Radium in Drinking Water

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Radium occurs naturally in our environment. It is a natural component of underground rock and soil, and it can work its way into ground water. As a result, radium has been found in some Minnesota community water supplies in quantities that exceed the drinking water standard. This fact sheet addresses questions on the regulations, health effects, and options that communities have to address the issue of radium in drinking water.

What are the Health Effects of Exposure to Elevated Levels of Radium?

Exposure to radium in drinking water results in an increased risk of cancer. The radioactive particles emitted by radium can damage parts of living tissue, which can lead to the unnatural reproduction of a cell and an increased risk of cancer.

Radium and other levels or radioactivity in water are measured in picocuries per liter (pCi/L) of water. The risk is determined in terms of lifetime exposure to a contaminant above a certain level. For radium, it is estimated that the lifetime excess cancer risk (that is, the risk that is attributable to radium) is between 1 in 10,000 and 1 in 1,000,000 when drinking water that contains more than 5.4 picocuries per liter of radium.

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How Is Radium in Drinking Water Monitored?

By law, all community water systems must be monitored for radioactivity. The testing process for water samples begins with a screening for “gross alpha particle activity,” which measures the total amount of one type of radioactivity given off by the water. If gross alpha activity is found, further testing for radium is conducted.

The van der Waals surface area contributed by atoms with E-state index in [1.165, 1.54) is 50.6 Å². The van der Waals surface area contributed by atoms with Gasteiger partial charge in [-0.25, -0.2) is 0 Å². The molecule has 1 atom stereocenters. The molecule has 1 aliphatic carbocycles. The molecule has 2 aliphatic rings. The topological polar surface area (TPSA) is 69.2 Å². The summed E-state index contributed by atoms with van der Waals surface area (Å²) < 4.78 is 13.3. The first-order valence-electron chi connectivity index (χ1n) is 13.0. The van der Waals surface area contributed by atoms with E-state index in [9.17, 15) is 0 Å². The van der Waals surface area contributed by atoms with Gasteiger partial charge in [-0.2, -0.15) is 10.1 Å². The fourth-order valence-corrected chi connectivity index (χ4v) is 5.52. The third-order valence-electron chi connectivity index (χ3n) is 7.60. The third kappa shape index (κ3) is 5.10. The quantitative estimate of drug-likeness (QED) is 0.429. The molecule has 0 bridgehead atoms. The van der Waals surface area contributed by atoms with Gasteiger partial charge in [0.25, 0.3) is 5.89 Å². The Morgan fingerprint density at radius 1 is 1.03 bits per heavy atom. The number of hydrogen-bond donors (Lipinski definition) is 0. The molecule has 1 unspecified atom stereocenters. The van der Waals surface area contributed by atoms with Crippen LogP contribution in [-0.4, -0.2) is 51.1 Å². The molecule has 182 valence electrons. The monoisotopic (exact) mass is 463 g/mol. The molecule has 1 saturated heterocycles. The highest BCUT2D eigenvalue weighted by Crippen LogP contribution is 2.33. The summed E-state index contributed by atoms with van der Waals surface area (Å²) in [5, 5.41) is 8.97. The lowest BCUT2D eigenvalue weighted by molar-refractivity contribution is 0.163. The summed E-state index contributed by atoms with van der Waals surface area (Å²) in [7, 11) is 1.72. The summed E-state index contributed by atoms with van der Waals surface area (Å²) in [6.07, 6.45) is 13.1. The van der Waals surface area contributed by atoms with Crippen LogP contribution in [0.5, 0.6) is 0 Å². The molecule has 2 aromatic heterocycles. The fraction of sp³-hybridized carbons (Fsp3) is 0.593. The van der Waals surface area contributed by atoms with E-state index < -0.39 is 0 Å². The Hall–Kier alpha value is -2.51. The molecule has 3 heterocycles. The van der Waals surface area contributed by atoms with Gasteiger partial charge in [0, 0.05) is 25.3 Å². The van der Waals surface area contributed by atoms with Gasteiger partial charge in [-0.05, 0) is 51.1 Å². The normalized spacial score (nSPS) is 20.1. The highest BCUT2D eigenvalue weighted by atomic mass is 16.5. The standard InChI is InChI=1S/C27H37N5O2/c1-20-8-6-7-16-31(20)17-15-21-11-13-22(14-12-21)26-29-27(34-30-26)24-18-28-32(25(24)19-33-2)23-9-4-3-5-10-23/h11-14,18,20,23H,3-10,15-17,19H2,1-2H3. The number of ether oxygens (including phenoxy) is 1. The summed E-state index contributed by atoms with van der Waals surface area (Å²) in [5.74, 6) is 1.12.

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What Happens if a Water System Exceeds the Standard for Radium?

If a water system exceeds the standard for radium or gross alpha particle activity, it must take corrective actions, which include notifying those who drink water from the system. The notification includes information on what the system is doing to remedy the situation and what precautions, if any, the people should take.

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How Can Community Water Systems Correct the Problem?

Sometimes a system can find a new water source. It may also blend water from more than one source to the point that the blended water does not have unacceptable levels of radium. Another option is to install a treatment process to reduce the radium levels. Treatment options include cation exchange (which is similar to home water softening), reverse-osmosis, lime softening, and electrodialysis. In addition, studies have shown that filtering the water through greensand or anthracite may be effective. A water system will consider many factors, including cost, in deciding on an option.

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Updated Monday, January 13, 2014 at 02:50PM